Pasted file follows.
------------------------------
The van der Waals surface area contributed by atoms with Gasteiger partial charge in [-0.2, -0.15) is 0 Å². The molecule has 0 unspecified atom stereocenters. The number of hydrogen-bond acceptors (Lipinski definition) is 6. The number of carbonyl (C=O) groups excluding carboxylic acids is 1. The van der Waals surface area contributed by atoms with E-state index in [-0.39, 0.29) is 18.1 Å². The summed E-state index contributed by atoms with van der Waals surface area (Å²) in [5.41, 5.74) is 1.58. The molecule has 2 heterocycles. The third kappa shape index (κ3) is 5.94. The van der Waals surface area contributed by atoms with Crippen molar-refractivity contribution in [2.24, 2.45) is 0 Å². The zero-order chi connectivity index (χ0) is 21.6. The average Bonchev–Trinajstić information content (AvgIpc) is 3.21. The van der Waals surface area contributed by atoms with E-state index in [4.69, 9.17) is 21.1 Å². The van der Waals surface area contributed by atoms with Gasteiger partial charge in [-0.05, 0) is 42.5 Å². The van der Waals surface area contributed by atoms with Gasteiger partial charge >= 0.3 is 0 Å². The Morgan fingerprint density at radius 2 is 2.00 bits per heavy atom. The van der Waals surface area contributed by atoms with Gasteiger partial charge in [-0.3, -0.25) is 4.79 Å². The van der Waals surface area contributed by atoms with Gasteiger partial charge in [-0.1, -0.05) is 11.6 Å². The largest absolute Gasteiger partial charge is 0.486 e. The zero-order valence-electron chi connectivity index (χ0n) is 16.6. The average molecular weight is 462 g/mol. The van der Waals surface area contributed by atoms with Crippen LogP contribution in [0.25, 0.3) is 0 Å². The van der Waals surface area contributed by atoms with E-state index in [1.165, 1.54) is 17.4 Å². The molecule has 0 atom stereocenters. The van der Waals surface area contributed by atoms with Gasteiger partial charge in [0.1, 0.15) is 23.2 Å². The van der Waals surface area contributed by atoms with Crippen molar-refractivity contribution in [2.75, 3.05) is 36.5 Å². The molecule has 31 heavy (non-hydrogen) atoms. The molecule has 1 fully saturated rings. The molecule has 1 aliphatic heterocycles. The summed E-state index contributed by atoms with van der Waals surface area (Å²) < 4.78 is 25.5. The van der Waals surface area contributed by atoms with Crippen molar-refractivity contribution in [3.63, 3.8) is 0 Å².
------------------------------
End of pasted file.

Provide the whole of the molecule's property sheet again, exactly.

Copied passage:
The van der Waals surface area contributed by atoms with Gasteiger partial charge in [-0.2, -0.15) is 0 Å². The molecule has 0 unspecified atom stereocenters. The number of hydrogen-bond acceptors (Lipinski definition) is 6. The number of carbonyl (C=O) groups excluding carboxylic acids is 1. The van der Waals surface area contributed by atoms with E-state index in [-0.39, 0.29) is 18.1 Å². The summed E-state index contributed by atoms with van der Waals surface area (Å²) in [5.41, 5.74) is 1.58. The molecule has 2 heterocycles. The third kappa shape index (κ3) is 5.94. The van der Waals surface area contributed by atoms with Crippen molar-refractivity contribution in [2.24, 2.45) is 0 Å². The zero-order chi connectivity index (χ0) is 21.6. The average Bonchev–Trinajstić information content (AvgIpc) is 3.21. The van der Waals surface area contributed by atoms with E-state index in [4.69, 9.17) is 21.1 Å². The van der Waals surface area contributed by atoms with Gasteiger partial charge in [-0.05, 0) is 42.5 Å². The van der Waals surface area contributed by atoms with Gasteiger partial charge >= 0.3 is 0 Å². The Morgan fingerprint density at radius 2 is 2.00 bits per heavy atom. The van der Waals surface area contributed by atoms with Gasteiger partial charge in [-0.3, -0.25) is 4.79 Å². The van der Waals surface area contributed by atoms with Gasteiger partial charge in [-0.1, -0.05) is 11.6 Å². The largest absolute Gasteiger partial charge is 0.486 e. The zero-order valence-electron chi connectivity index (χ0n) is 16.6. The average molecular weight is 462 g/mol. The van der Waals surface area contributed by atoms with Crippen LogP contribution in [0.25, 0.3) is 0 Å². The van der Waals surface area contributed by atoms with E-state index in [1.165, 1.54) is 17.4 Å². The molecule has 0 atom stereocenters. The van der Waals surface area contributed by atoms with Gasteiger partial charge in [0.1, 0.15) is 23.2 Å². The van der Waals surface area contributed by atoms with Crippen molar-refractivity contribution in [2.75, 3.05) is 36.5 Å². The molecule has 31 heavy (non-hydrogen) atoms. The molecule has 1 fully saturated rings. The molecule has 1 aliphatic heterocycles. The summed E-state index contributed by atoms with van der Waals surface area (Å²) < 4.78 is 25.5. The van der Waals surface area contributed by atoms with Crippen molar-refractivity contribution in [3.63, 3.8) is 0 Å².